I appreciated Tee Hun Ching's column about ageing and greater acceptance of life's challenges in Greying But Grinning (Sept 11, Life). Her thoughts resonated with the experiences of my family.
The first big crisis hit us when my mum was diagnosed with cancer when I was 25.
I had just joined a new company as a sales engineer. She had surgery and was undergoing chemotherapy. I was the sole breadwinner, feeling stressed and worried for her.
I confided in my boss and he told me that his mother survived the same type of cancer. I saw hope in his words. Fortunately, we pulled through and mum became well again. She even surprised us by wearing a dress on my wedding day. She looked more beautiful than the bride.
That same year, a second crisis almost cost me my job. I was traumatised by a car accident. If not for my then-boyfriend-now-husband's encouragement, I would have given up driving and my sales job.
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The biggest blow hit us in 2014, when dad was diagnosed with stage four nose cancer.
Besides chemotherapy and radiotherapy, we tried everything to cure him. He fought till his last breath.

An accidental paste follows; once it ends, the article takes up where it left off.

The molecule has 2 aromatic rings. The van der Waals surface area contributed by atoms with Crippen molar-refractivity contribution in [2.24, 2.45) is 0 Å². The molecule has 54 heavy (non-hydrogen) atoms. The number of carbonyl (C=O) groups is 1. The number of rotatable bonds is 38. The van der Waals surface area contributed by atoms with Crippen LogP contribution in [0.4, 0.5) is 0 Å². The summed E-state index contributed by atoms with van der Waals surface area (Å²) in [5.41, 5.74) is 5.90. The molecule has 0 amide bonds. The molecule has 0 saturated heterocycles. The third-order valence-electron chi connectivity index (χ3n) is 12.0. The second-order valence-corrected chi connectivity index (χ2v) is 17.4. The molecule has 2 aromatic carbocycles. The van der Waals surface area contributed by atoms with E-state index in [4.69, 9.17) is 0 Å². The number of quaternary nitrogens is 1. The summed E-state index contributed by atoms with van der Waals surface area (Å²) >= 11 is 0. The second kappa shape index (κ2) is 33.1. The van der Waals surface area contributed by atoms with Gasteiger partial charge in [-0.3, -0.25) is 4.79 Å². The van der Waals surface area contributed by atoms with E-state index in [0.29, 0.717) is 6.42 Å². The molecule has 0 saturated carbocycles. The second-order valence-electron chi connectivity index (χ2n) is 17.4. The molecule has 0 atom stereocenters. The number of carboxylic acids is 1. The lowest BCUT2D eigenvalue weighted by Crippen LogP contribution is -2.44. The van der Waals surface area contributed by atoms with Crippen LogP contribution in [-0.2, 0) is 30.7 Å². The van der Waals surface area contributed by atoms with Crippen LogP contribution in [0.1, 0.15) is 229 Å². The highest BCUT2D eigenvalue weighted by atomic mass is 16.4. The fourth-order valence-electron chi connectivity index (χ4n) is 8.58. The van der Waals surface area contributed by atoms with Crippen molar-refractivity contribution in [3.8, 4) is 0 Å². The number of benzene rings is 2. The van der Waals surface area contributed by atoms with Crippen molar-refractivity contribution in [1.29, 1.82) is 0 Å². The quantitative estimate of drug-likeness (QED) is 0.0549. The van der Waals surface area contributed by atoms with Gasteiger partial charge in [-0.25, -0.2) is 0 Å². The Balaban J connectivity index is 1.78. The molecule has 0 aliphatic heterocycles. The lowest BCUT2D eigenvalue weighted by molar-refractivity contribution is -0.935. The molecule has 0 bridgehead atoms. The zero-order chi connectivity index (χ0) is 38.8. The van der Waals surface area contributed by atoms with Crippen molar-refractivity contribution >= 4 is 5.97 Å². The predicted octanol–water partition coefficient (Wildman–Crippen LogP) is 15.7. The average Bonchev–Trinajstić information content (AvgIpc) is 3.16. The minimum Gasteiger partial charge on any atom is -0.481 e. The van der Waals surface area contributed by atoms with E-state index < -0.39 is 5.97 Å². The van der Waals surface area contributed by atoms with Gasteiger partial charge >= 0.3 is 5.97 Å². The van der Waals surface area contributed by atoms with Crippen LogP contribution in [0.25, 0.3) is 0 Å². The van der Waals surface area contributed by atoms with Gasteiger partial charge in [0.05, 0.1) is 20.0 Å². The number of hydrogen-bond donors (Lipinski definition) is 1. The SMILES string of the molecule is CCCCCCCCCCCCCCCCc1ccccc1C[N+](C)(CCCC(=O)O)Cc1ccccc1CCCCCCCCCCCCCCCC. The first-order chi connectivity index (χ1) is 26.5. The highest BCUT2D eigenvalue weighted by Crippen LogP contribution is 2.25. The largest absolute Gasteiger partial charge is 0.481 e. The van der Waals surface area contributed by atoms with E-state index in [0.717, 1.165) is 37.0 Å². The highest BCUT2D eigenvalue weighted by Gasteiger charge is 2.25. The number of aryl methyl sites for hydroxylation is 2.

The most touching moment was the night before he died. He hugged and comforted my mum, saying: "Don't worry, I'm not dying."
That night, he died peacefully in his sleep, embraced by the four women he loved with all his heart.
It has been almost 11/2 years since dad died. Each time I think of him, tears well up in my eyes.
Each time I see my mum, love fills my heart. We often chat about dad, how much he loved us and how much we miss him.
Mum's love for us is beyond words. She does not shed tears in front of us because she does not want to worry us.
She spends her time playing mahjong, exercising and socialising with her friends.
Life seems to get better as we grow older. At the very least, we learn to cope better with whatever life throws at us.
We can surely turn grey and grin at the same time.